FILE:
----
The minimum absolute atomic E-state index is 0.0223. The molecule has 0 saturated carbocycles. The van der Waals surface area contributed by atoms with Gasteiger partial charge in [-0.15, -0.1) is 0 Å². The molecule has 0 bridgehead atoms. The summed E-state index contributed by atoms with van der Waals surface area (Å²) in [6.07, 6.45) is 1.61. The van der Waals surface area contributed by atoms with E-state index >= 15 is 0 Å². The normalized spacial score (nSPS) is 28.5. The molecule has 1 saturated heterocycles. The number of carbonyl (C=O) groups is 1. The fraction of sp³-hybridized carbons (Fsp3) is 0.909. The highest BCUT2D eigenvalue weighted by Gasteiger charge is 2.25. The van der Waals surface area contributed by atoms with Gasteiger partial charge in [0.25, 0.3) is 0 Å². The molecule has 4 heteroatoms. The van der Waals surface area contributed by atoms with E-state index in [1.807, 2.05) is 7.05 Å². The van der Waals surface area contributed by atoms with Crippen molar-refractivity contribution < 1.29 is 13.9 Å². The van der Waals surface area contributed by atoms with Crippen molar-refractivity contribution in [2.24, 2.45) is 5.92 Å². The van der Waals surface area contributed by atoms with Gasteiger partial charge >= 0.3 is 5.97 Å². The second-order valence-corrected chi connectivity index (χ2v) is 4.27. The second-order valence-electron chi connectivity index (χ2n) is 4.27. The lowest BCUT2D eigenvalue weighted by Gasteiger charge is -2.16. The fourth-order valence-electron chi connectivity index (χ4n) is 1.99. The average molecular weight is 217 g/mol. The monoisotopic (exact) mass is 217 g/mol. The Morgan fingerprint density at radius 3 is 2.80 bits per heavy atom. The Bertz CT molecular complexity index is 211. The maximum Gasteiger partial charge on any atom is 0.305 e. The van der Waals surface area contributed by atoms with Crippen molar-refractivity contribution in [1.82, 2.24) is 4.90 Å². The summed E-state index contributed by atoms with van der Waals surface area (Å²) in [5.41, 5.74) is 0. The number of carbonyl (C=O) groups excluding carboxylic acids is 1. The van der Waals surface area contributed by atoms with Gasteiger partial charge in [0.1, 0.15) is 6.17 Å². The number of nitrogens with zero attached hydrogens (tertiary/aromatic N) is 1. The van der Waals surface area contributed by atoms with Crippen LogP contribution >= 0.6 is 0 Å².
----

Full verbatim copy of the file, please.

The minimum absolute atomic E-state index is 0.0223. The molecule has 0 saturated carbocycles. The van der Waals surface area contributed by atoms with Gasteiger partial charge in [-0.15, -0.1) is 0 Å². The molecule has 0 bridgehead atoms. The summed E-state index contributed by atoms with van der Waals surface area (Å²) in [6.07, 6.45) is 1.61. The van der Waals surface area contributed by atoms with E-state index >= 15 is 0 Å². The normalized spacial score (nSPS) is 28.5. The molecule has 1 saturated heterocycles. The number of carbonyl (C=O) groups is 1. The fraction of sp³-hybridized carbons (Fsp3) is 0.909. The highest BCUT2D eigenvalue weighted by Gasteiger charge is 2.25. The van der Waals surface area contributed by atoms with Gasteiger partial charge in [0.25, 0.3) is 0 Å². The molecule has 4 heteroatoms. The van der Waals surface area contributed by atoms with E-state index in [1.807, 2.05) is 7.05 Å². The van der Waals surface area contributed by atoms with Crippen molar-refractivity contribution < 1.29 is 13.9 Å². The van der Waals surface area contributed by atoms with Crippen molar-refractivity contribution in [2.24, 2.45) is 5.92 Å². The van der Waals surface area contributed by atoms with Gasteiger partial charge >= 0.3 is 5.97 Å². The second-order valence-corrected chi connectivity index (χ2v) is 4.27. The second-order valence-electron chi connectivity index (χ2n) is 4.27. The lowest BCUT2D eigenvalue weighted by Gasteiger charge is -2.16. The fourth-order valence-electron chi connectivity index (χ4n) is 1.99. The average molecular weight is 217 g/mol. The monoisotopic (exact) mass is 217 g/mol. The Morgan fingerprint density at radius 3 is 2.80 bits per heavy atom. The Bertz CT molecular complexity index is 211. The maximum Gasteiger partial charge on any atom is 0.305 e. The van der Waals surface area contributed by atoms with Crippen molar-refractivity contribution in [1.82, 2.24) is 4.90 Å². The summed E-state index contributed by atoms with van der Waals surface area (Å²) in [5.41, 5.74) is 0. The number of carbonyl (C=O) groups excluding carboxylic acids is 1. The van der Waals surface area contributed by atoms with Gasteiger partial charge in [0.1, 0.15) is 6.17 Å². The number of nitrogens with zero attached hydrogens (tertiary/aromatic N) is 1. The van der Waals surface area contributed by atoms with Crippen LogP contribution >= 0.6 is 0 Å².